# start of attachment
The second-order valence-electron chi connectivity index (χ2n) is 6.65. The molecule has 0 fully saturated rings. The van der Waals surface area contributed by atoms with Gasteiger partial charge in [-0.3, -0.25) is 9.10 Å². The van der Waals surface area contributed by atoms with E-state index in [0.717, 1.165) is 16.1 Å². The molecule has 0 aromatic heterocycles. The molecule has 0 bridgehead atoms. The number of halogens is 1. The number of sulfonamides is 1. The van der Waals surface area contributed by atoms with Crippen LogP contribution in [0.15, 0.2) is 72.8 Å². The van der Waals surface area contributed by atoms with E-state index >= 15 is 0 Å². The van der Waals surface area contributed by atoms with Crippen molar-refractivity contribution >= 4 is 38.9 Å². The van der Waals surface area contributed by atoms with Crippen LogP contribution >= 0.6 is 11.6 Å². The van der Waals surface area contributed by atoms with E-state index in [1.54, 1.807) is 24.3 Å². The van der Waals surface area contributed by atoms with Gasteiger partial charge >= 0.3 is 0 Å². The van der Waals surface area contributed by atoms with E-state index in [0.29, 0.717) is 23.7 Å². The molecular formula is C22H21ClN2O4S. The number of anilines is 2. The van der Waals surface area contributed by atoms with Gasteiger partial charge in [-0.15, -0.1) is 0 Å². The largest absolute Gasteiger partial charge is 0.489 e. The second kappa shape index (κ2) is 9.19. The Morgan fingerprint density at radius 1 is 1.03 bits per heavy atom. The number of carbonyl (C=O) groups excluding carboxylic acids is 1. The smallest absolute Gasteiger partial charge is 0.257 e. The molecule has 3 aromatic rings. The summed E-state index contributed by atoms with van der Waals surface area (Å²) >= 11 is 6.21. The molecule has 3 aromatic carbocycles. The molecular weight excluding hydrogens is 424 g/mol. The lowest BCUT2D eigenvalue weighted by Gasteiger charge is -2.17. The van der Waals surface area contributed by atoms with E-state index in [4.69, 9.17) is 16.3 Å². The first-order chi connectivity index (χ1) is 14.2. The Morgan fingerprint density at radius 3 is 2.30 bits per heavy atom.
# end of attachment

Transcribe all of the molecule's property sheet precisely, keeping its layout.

The second-order valence-electron chi connectivity index (χ2n) is 6.65. The molecule has 0 fully saturated rings. The van der Waals surface area contributed by atoms with Gasteiger partial charge in [-0.3, -0.25) is 9.10 Å². The van der Waals surface area contributed by atoms with E-state index in [0.717, 1.165) is 16.1 Å². The molecule has 0 aromatic heterocycles. The molecule has 0 bridgehead atoms. The number of halogens is 1. The number of sulfonamides is 1. The van der Waals surface area contributed by atoms with Crippen LogP contribution in [0.15, 0.2) is 72.8 Å². The van der Waals surface area contributed by atoms with E-state index >= 15 is 0 Å². The van der Waals surface area contributed by atoms with Crippen molar-refractivity contribution >= 4 is 38.9 Å². The van der Waals surface area contributed by atoms with Crippen LogP contribution >= 0.6 is 11.6 Å². The van der Waals surface area contributed by atoms with E-state index in [1.54, 1.807) is 24.3 Å². The van der Waals surface area contributed by atoms with Gasteiger partial charge >= 0.3 is 0 Å². The van der Waals surface area contributed by atoms with E-state index in [0.29, 0.717) is 23.7 Å². The molecular formula is C22H21ClN2O4S. The number of anilines is 2. The van der Waals surface area contributed by atoms with Gasteiger partial charge in [-0.15, -0.1) is 0 Å². The largest absolute Gasteiger partial charge is 0.489 e. The second kappa shape index (κ2) is 9.19. The Morgan fingerprint density at radius 1 is 1.03 bits per heavy atom. The number of carbonyl (C=O) groups excluding carboxylic acids is 1. The smallest absolute Gasteiger partial charge is 0.257 e. The molecule has 3 aromatic rings. The summed E-state index contributed by atoms with van der Waals surface area (Å²) >= 11 is 6.21. The molecule has 3 aromatic carbocycles. The molecular weight excluding hydrogens is 424 g/mol. The lowest BCUT2D eigenvalue weighted by Gasteiger charge is -2.17. The van der Waals surface area contributed by atoms with E-state index in [4.69, 9.17) is 16.3 Å². The first-order chi connectivity index (χ1) is 14.2. The Morgan fingerprint density at radius 3 is 2.30 bits per heavy atom.